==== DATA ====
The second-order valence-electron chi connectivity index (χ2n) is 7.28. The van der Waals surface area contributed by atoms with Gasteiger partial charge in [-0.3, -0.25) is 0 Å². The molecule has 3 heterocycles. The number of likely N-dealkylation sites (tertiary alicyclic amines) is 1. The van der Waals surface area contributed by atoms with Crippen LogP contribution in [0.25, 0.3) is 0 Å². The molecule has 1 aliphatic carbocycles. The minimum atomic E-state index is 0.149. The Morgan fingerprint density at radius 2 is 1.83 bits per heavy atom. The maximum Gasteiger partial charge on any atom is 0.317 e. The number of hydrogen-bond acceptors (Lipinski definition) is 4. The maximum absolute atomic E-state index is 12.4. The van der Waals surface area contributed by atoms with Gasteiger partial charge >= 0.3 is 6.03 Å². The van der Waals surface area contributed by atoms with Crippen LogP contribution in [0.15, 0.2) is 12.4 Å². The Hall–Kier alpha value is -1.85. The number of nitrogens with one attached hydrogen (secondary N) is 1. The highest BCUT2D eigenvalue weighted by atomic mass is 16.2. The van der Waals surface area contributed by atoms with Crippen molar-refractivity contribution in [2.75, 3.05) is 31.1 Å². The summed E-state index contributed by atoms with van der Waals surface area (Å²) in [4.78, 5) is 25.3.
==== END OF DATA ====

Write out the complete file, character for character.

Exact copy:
The second-order valence-electron chi connectivity index (χ2n) is 7.28. The van der Waals surface area contributed by atoms with Gasteiger partial charge in [-0.3, -0.25) is 0 Å². The molecule has 3 heterocycles. The number of likely N-dealkylation sites (tertiary alicyclic amines) is 1. The van der Waals surface area contributed by atoms with Crippen LogP contribution in [0.25, 0.3) is 0 Å². The molecule has 1 aliphatic carbocycles. The minimum atomic E-state index is 0.149. The Morgan fingerprint density at radius 2 is 1.83 bits per heavy atom. The maximum Gasteiger partial charge on any atom is 0.317 e. The number of hydrogen-bond acceptors (Lipinski definition) is 4. The maximum absolute atomic E-state index is 12.4. The van der Waals surface area contributed by atoms with Gasteiger partial charge >= 0.3 is 6.03 Å². The van der Waals surface area contributed by atoms with Crippen LogP contribution in [0.15, 0.2) is 12.4 Å². The Hall–Kier alpha value is -1.85. The number of nitrogens with one attached hydrogen (secondary N) is 1. The highest BCUT2D eigenvalue weighted by atomic mass is 16.2. The van der Waals surface area contributed by atoms with Crippen molar-refractivity contribution in [2.75, 3.05) is 31.1 Å². The summed E-state index contributed by atoms with van der Waals surface area (Å²) in [4.78, 5) is 25.3.